- The Washington Times - Wednesday, July 10, 2013

The D.C. area’s increasingly high-end neighborhoods do not provide a haven from gang violence, police department officials say.

The number of gang-related crimes are still “creeping up” in the Washington area, Alexandria Police Chief Earl Cook said. Overall, crime numbers last year were generally on par with those in 2011, although the area saw increases in rape, larceny and aggravated assault.

The discussion came Wednesday during a presentation of crime trends before the Metropolitan Washington Council of Governments. Statistics indicate that rape increased 15 percent in the region, larceny went up 5 percent and aggravated assault rose 14 percent from 2011 to last year.

While a persistent regional gang problem is troubling, Chief Cook said it was not immediately clear how much of the crime increase was attributable to gangs. The area’s mobile populace and increasingly affluent neighborhoods attract gangs that crop up in one county, disappear and then reappear in a new one.


“They want to live in penthouses and nice neighborhoods like anybody else,” Chief Cook said. “They live with everyone else, and they don’t leave until the community and the law enforcement work together to force them out.”

The Council of Governments includes representatives from the District; Montgomery, Prince George’s, Frederick and Charles counties in Maryland; Fairfax, Arlington, Prince William and Loudoun counties in Virginia; as well as the incorporated jurisdictions within those counties and the city of Alexandria. Members also addressed Northern Virginia’s ongoing issues with combating sex trafficking, which often is tied to gang activity. Limited resources, including a lack of technology and undercover detectives, hinders investigation into the world of trafficking, police department officials said.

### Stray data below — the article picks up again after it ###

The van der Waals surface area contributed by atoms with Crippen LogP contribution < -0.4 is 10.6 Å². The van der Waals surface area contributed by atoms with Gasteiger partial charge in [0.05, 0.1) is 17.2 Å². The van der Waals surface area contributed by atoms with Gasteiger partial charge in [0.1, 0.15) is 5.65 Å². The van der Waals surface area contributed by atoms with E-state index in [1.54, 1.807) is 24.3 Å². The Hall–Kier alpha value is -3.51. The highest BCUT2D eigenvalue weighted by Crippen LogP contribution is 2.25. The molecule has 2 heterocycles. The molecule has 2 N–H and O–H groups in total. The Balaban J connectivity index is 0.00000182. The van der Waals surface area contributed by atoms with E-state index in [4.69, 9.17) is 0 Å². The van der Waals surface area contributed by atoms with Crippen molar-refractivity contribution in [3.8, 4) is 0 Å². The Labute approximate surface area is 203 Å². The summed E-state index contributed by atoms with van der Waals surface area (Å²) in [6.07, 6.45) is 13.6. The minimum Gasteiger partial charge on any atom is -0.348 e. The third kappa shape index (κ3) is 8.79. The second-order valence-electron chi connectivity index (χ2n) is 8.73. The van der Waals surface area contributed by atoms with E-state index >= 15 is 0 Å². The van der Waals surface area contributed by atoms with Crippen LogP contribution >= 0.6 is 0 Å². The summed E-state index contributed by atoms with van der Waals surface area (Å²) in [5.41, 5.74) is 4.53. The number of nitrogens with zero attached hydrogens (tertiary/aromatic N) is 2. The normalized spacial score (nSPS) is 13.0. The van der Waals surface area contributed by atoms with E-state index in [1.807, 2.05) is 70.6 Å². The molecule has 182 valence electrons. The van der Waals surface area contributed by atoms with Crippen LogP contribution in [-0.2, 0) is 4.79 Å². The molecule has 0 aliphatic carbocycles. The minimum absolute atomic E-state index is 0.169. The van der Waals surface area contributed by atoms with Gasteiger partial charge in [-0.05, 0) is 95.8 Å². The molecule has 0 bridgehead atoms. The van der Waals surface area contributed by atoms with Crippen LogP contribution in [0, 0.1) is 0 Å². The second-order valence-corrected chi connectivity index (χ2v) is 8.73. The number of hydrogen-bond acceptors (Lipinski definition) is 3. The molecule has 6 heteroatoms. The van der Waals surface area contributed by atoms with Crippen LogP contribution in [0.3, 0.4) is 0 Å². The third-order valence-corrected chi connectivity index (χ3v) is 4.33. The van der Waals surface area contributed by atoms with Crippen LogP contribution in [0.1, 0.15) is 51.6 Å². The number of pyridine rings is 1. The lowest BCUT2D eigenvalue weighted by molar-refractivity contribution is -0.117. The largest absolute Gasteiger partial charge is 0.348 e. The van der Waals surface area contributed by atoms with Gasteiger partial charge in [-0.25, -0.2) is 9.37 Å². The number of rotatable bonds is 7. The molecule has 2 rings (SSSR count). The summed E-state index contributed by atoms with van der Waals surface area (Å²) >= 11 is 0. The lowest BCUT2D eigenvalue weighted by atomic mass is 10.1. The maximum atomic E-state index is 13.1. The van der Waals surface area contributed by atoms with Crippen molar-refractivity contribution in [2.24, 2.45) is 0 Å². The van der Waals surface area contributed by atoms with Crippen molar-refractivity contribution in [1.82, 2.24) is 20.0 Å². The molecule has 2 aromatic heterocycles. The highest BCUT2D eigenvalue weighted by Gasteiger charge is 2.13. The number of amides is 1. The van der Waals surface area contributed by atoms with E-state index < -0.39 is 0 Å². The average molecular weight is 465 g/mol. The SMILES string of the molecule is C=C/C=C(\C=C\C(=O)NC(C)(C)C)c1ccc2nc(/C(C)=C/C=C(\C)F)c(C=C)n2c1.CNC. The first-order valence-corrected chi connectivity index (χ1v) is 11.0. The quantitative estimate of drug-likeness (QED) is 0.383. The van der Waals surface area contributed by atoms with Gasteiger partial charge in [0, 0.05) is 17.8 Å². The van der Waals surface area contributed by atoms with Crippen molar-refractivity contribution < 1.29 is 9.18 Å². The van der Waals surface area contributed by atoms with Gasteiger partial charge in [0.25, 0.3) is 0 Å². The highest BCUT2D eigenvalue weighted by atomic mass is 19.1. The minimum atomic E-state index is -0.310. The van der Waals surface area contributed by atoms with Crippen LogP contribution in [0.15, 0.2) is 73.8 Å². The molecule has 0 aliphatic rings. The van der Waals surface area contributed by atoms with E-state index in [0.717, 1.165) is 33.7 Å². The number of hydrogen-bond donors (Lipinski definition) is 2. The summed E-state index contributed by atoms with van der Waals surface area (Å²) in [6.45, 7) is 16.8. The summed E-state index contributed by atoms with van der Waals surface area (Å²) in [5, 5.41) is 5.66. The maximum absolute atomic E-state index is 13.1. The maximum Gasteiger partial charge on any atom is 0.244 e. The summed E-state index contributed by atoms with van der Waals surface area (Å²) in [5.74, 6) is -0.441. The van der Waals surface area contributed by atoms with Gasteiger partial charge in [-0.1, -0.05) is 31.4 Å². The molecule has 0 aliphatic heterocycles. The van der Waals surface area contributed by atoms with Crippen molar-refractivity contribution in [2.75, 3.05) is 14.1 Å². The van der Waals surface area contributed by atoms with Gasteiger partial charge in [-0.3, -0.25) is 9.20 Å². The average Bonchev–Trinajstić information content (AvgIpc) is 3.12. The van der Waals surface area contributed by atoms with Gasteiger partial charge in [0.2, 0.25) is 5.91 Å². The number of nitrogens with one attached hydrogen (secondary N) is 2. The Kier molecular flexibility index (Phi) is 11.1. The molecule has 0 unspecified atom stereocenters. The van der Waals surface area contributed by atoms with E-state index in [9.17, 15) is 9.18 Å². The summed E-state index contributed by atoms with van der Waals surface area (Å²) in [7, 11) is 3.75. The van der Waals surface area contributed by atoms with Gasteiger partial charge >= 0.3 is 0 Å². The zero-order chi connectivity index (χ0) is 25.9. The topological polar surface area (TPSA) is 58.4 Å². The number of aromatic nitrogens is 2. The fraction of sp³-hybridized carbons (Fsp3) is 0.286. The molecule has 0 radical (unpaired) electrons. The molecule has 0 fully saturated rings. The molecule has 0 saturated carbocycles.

Prince William Board of County Supervisors member Frank J. Principi said efforts have suffered from $142 million in regional law enforcement funding cuts since the economic downturn.

“Regarding gang violence, I’m concerned that we address sex trafficking whether or not we have appropriate funding and staffing,” he said, noting that human trafficking is an organized crime, and gangs are often behind the forceful prostitution of young girls in the region.

“With the area’s growing population, we’re going to see more crime, but we need to deal with this issue head-on and not react years later,” Mr. Principi said.

A report on the crime trends also mentioned a regional increase in cybercrime, which was said to be “increasing at a dramatic rate.”

Officials usually learn about cybercrime directly from residents, who call to alert police about evidence of identity theft or Web-based fraud schemes. Online perpetrators are unique in that a large percentage reside in foreign countries, limiting the options of local law-enforcement in dealing with them.